TEMPE, Ariz., October 10, 2005—In response to pressure from the Foundation for Individual Rights in Education (FIRE), Arizona State University (ASU) has declared that two English classes listed on its website
as “for Native Americans only” are open to all students. While ASU insists that this reflects a “long-standing practice” of enrolling students in the classes regardless of race, FIRE has uncovered evidence showing the classes were racially segregated for at least eight years.
“We are relieved that Arizona State quickly recognized that both the law and its own policies prohibit racially segregated classes,” remarked FIRE President David French. “However, its claim that this had been a ‘long-standing practice’ simply doesn’t hold water given the evidence we collected from ASU’s own website.”
This fall, a member of the ASU community alerted FIRE to the fact that the “Rainbow Sections” of English 101 and 102, taught by Professor G. Lynn Nelson, were listed on his faculty webpage and in other places as exclusively for Native Americans. FIRE wrote ASU President Michael Crow
on September 23, asking him to eliminate the racial restriction on enrollment for those sections, and took the case to the public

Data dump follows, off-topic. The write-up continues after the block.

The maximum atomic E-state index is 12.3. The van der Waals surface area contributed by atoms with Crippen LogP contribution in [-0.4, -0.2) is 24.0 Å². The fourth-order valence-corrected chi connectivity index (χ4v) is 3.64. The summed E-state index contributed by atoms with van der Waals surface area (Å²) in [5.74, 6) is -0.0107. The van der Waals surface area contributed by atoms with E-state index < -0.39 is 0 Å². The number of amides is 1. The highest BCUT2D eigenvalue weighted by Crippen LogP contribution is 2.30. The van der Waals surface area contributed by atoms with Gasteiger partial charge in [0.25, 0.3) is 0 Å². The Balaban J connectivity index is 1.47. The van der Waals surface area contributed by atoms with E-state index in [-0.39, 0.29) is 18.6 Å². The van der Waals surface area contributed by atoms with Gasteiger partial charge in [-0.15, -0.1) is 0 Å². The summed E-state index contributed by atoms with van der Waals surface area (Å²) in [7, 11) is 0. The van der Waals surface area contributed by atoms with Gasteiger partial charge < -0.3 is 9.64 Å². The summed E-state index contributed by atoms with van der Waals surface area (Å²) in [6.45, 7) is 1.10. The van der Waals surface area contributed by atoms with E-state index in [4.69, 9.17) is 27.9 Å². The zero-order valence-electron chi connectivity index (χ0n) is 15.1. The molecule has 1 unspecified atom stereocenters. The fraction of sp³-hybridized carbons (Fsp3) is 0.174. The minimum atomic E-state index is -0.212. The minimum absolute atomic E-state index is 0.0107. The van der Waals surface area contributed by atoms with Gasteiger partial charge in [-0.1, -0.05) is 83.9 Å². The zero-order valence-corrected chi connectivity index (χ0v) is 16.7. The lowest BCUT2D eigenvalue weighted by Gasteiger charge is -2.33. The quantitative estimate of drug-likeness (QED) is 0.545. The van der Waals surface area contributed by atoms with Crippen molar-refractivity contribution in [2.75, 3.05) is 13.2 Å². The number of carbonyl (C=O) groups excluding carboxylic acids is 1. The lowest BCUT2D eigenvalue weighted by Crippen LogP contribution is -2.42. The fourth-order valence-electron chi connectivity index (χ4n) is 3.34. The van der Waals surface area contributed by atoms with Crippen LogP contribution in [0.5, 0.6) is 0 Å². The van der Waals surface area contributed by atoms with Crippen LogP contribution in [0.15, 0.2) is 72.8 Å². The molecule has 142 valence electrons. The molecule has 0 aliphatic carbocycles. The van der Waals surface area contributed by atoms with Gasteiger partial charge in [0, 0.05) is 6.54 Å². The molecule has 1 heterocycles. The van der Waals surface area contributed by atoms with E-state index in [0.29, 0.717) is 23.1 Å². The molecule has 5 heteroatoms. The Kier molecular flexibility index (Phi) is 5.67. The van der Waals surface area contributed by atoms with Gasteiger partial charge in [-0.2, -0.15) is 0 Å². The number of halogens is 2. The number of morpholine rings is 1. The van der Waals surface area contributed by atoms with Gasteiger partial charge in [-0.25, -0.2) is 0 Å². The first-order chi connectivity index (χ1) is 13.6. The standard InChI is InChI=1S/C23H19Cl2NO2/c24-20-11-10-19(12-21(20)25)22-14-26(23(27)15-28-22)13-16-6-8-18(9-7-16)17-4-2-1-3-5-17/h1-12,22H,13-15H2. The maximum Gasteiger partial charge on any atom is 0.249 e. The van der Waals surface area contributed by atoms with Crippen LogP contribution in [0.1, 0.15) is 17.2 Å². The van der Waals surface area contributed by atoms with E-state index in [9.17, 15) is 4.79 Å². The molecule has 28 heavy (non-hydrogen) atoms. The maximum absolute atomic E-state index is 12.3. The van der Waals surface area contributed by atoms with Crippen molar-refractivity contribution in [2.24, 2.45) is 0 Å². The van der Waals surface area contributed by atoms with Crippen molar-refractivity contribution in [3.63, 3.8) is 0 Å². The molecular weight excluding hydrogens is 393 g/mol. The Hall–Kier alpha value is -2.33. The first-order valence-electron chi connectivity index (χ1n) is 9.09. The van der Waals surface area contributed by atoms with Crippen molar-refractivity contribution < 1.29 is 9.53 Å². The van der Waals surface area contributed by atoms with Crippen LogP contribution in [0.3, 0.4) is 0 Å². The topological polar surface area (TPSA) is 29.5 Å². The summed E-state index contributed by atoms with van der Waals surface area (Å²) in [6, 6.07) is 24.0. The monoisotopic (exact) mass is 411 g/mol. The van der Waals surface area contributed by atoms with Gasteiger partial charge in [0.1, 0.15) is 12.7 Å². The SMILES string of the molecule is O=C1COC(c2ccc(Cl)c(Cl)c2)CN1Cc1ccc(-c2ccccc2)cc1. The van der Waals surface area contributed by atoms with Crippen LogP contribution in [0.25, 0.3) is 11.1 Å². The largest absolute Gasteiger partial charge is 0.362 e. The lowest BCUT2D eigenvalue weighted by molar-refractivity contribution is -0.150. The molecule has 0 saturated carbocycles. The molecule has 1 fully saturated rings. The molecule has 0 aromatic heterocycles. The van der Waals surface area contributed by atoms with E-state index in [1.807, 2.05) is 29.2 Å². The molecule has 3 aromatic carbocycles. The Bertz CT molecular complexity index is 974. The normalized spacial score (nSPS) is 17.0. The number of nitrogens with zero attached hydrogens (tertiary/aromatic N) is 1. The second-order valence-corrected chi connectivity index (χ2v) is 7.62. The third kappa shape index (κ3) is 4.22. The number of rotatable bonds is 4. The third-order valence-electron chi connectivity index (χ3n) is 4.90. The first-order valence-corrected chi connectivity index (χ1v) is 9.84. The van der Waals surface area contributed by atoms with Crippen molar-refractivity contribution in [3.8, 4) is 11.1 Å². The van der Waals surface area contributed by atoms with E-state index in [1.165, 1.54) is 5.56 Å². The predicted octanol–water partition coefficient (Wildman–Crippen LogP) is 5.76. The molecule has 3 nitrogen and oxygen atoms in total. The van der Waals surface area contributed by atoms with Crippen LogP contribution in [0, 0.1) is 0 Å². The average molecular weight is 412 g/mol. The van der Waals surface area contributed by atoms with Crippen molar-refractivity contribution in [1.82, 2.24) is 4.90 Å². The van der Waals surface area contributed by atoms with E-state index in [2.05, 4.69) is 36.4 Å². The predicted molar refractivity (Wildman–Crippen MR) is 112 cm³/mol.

on October 5 after receiving no response from ASU. The following day, FIRE received a letter
from ASU Provost Milton D. Glick stating that “any student may enroll” in the sections and that the website had been changed to reflect this. This case follows FIRE’s success in getting ASU to end the similar segregation of a history class
In his letter, Glick claimed that admitting all students to the classes had been a “long-standing practice.” FIRE research of ASU’s own website, however, turned up a newsletter
reporting that the classes were specifically restricted to “Native Americans only” at least as far back as 1997. Further research showed that Professor Nelson’s webpages listed the courses as racially segregated in 2001
, and 2004
, as well as this year.
“It is extremely difficult to believe that for eight years, ASU was unaware that the ‘Rainbow Sections’ of its freshman composition classes were racially segregated,” noted FIRE Director of Legal and Public Advocacy Greg Lukianoff. “If ASU cannot admit that the segregation existed, even in the face of the evidence, how can we be sure that it understands why racially segregated classes are wrong?”
FIRE is a nonprofit educational foundation that unites civil rights and civil liberties leaders, scholars, journalists, and public intellectuals from across the political and ideological spectrum on behalf of individual rights, due process, freedom of expression, academic freedom, and rights of conscience at our nation’s colleges and universities. FIRE’s efforts to preserve liberty at Arizona State University can be viewed at thefire.org/asu
Greg Lukianoff, Director of Legal and Public Advocacy, FIRE: 215-717-3473; firstname.lastname@example.org
Milton D. Glick, Executive Vice President and Provost, ASU: 480-965-1224; email@example.com